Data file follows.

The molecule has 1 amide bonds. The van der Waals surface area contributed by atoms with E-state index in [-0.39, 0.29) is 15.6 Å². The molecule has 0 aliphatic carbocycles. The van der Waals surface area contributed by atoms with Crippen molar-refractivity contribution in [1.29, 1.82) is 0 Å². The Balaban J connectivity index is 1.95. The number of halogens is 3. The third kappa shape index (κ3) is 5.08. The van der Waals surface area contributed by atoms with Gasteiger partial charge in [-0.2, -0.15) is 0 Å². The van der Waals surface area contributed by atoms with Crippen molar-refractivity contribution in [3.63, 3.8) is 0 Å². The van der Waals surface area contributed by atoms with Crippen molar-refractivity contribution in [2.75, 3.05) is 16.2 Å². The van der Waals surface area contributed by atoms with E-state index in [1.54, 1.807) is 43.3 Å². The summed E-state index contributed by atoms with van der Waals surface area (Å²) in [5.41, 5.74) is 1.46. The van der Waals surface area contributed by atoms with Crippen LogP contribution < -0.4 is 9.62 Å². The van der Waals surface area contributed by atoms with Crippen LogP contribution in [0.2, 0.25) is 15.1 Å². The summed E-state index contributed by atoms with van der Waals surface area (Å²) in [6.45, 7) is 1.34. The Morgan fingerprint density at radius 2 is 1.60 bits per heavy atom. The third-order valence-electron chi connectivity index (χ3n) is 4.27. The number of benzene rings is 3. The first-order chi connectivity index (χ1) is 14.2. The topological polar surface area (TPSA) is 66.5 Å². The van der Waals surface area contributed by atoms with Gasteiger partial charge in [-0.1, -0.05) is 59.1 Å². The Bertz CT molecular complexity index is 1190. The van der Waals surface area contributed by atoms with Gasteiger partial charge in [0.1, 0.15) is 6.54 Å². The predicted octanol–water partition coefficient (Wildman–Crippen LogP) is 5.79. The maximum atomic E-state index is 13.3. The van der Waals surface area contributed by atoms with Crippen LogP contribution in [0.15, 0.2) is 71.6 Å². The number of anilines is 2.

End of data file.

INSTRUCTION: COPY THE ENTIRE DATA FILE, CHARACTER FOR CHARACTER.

The molecule has 1 amide bonds. The van der Waals surface area contributed by atoms with E-state index in [-0.39, 0.29) is 15.6 Å². The molecule has 0 aliphatic carbocycles. The van der Waals surface area contributed by atoms with Crippen molar-refractivity contribution in [1.29, 1.82) is 0 Å². The Balaban J connectivity index is 1.95. The number of halogens is 3. The third kappa shape index (κ3) is 5.08. The van der Waals surface area contributed by atoms with Gasteiger partial charge in [-0.2, -0.15) is 0 Å². The van der Waals surface area contributed by atoms with Crippen molar-refractivity contribution in [3.63, 3.8) is 0 Å². The van der Waals surface area contributed by atoms with Crippen molar-refractivity contribution in [2.75, 3.05) is 16.2 Å². The van der Waals surface area contributed by atoms with E-state index in [1.54, 1.807) is 43.3 Å². The summed E-state index contributed by atoms with van der Waals surface area (Å²) in [5.41, 5.74) is 1.46. The van der Waals surface area contributed by atoms with Crippen LogP contribution < -0.4 is 9.62 Å². The van der Waals surface area contributed by atoms with Crippen LogP contribution in [0.2, 0.25) is 15.1 Å². The summed E-state index contributed by atoms with van der Waals surface area (Å²) in [6.45, 7) is 1.34. The Morgan fingerprint density at radius 2 is 1.60 bits per heavy atom. The third-order valence-electron chi connectivity index (χ3n) is 4.27. The number of benzene rings is 3. The first-order chi connectivity index (χ1) is 14.2. The topological polar surface area (TPSA) is 66.5 Å². The van der Waals surface area contributed by atoms with Gasteiger partial charge in [-0.1, -0.05) is 59.1 Å². The Bertz CT molecular complexity index is 1190. The van der Waals surface area contributed by atoms with Gasteiger partial charge in [0.1, 0.15) is 6.54 Å². The predicted octanol–water partition coefficient (Wildman–Crippen LogP) is 5.79. The maximum atomic E-state index is 13.3. The van der Waals surface area contributed by atoms with Crippen LogP contribution in [0.15, 0.2) is 71.6 Å². The number of anilines is 2.